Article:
Disclaimer: I am trying to answer the question without finding any academic research on the topic. So, appreciate hypotheses and feel free to point out mistakes.
Short Answer : Co- Evolution
Broad Answer: 2 hypotheses
The gamete stage of Malaria parasite simply co-evolved with Anopheles sp. to develop a protective mechanism to survive digestion in crop. Whereas, the other stages of Malaria parasite didn't co-evolve, so they get digested.
Parasites had already the protective mechanism for surviving digestive enzymes in Anopheles crop. They entered mammals later and evolved a life cycle with a new protective mechanism for new host's immune system.
Why is that?
The answer to this question is not so clear according to known biology, as I haven't found much research in this phenomenon.
But, we have to remember that biology sometimes (or always?) doesn't explain why rather explain how.
The following words are corresponding to what I think about the mechanism of this co-evolution
It could have simply happened that some point in ancient times, the gamete entered the Anopheles crop from a mammal, but not only that; it tried to continue its life cycle on this new host. But, the environment of crop was unsuitable for the gamete to survive due tto digestive enzymes. So, the first few million or billion tries went into vain. But, the parasite slowly started to evolve to adopt in the Anopheles crop.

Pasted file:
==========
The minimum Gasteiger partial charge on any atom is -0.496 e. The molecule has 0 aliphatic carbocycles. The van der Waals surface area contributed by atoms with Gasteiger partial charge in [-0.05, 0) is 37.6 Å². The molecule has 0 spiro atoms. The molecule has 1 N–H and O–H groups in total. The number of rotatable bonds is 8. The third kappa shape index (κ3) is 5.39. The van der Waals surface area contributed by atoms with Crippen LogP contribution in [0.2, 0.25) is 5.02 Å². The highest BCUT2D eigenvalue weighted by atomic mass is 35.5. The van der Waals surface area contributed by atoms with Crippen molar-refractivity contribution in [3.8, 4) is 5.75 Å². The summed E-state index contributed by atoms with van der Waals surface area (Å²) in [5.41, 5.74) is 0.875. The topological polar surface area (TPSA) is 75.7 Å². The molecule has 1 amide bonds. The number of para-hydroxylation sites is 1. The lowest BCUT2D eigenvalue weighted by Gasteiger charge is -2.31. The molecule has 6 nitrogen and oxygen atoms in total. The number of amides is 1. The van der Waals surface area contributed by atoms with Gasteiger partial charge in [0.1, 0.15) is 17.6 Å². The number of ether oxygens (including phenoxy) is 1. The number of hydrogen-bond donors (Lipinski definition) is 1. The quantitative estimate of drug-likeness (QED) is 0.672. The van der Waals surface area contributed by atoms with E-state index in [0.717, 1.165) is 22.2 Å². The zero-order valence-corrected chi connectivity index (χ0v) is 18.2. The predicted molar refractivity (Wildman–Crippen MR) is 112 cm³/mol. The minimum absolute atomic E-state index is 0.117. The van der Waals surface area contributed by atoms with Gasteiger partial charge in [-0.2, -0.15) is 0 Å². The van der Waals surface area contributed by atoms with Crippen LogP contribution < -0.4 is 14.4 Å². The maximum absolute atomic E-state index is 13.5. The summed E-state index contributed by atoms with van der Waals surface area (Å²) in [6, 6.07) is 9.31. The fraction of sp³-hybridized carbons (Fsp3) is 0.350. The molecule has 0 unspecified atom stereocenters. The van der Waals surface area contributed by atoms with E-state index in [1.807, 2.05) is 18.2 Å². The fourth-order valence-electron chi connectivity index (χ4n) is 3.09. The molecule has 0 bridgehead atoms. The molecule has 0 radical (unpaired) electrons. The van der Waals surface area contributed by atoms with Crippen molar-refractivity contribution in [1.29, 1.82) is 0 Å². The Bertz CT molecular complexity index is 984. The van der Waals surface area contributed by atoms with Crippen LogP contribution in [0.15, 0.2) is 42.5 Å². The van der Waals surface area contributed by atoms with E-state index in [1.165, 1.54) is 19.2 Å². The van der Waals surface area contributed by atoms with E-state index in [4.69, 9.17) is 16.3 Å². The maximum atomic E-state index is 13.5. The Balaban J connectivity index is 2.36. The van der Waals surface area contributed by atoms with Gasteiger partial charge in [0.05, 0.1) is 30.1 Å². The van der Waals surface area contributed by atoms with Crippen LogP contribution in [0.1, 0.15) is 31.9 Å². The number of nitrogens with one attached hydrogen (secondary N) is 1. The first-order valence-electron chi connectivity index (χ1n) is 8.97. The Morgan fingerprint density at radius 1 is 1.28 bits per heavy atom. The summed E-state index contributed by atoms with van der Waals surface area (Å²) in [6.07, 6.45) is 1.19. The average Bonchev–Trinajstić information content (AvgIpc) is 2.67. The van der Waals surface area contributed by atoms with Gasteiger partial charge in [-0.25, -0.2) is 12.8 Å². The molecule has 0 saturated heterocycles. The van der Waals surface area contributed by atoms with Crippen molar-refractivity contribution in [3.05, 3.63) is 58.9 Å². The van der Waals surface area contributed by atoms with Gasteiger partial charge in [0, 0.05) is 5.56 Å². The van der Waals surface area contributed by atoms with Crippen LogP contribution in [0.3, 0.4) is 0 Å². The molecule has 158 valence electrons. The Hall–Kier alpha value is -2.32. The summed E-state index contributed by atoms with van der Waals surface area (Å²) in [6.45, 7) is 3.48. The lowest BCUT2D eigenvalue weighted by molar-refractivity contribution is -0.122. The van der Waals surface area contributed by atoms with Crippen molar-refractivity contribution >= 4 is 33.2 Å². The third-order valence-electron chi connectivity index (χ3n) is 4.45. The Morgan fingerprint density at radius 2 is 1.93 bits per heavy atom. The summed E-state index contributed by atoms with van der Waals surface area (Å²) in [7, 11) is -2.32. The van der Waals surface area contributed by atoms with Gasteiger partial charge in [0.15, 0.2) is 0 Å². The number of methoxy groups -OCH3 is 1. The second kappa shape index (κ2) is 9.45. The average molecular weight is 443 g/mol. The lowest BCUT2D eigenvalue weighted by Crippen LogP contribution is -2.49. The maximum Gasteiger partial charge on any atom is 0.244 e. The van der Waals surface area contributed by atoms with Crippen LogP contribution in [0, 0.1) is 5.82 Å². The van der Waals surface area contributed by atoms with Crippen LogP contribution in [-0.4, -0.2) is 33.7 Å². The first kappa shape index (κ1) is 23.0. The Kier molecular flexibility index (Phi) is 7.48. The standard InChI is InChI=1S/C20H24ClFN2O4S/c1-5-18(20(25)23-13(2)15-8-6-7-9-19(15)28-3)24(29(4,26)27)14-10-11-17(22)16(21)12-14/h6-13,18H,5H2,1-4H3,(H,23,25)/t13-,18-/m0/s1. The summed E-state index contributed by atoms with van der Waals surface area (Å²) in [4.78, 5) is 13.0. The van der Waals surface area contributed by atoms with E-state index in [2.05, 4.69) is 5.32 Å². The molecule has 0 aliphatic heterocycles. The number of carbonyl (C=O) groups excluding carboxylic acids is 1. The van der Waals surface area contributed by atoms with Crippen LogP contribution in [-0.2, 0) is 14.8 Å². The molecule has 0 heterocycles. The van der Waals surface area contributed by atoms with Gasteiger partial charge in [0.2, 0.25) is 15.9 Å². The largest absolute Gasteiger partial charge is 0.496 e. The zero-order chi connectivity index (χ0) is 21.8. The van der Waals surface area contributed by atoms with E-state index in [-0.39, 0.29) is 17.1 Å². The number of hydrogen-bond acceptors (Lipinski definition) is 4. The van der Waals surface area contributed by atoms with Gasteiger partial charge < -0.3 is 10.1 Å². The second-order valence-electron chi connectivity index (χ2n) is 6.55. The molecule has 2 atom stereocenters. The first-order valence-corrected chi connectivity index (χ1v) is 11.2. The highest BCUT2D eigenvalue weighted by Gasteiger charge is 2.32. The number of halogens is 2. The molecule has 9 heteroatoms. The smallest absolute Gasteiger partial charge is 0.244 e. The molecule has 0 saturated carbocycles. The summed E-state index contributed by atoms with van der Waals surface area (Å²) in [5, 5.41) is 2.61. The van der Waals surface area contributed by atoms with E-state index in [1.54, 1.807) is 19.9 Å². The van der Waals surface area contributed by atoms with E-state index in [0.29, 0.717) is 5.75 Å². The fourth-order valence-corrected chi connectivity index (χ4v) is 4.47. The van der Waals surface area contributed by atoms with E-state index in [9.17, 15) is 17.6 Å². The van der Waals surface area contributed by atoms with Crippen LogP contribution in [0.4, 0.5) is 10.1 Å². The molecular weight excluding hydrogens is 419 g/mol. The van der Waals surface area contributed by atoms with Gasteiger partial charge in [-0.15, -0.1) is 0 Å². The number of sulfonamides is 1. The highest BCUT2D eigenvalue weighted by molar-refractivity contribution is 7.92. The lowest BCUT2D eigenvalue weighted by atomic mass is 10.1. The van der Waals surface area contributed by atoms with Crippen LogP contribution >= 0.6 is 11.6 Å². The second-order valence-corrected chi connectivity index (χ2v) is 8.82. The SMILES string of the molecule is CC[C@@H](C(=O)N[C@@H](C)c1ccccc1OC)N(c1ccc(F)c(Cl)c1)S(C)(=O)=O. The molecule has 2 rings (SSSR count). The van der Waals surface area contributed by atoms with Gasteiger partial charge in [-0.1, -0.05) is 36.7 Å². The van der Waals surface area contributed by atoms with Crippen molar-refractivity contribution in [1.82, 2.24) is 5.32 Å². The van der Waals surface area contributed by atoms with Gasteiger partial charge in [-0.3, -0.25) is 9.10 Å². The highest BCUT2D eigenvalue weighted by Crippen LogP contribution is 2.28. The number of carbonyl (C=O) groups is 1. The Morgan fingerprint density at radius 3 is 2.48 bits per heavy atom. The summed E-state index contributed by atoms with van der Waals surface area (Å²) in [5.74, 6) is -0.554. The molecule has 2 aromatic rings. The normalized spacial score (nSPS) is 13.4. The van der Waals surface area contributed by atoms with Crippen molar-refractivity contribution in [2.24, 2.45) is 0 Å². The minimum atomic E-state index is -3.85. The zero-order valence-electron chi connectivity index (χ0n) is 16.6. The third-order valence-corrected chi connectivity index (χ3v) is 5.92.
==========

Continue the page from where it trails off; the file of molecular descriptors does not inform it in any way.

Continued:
After 'some' time, the parasite developed a working protective mechanism from digestive enzymes and continued it's life cycle in Anopheles.
As @Another Home sapien points out, there should be some benefits for this evolution. While it's hard to tell exactly what the benefits could have been; I think it's simply to adopt to new potential host's physiological environment.
But why didn't other stages evolve of Malaria parasite in a same way?
This is another hard question to answer. However, it's not so that only the Anopheles and the parasite co-evolve; the mammal host co-evolved too in this period. And the whole system evolved gradually to get to the present life-cycle of malaria.
It might have happened that the original host to malaria parasite was indeed Anopheles. So, it had developed a protective mechanism long before entering any mammal host. Then, after entering the mammal host it developed another protective mechanism to survive host's immune system and continued it's life cycle.
I think hypothesis 2 is more probable as insects pre-existed mammals. Another hypothesis can be drawn the life cycle of parasite is shaped up simultaneously in mammal host and Anopheles host. But, it's hard to hypothesize what could have happened in this scenario.
Reference : 1. Wiki: Co-Evolution
2.Article on this co-evolution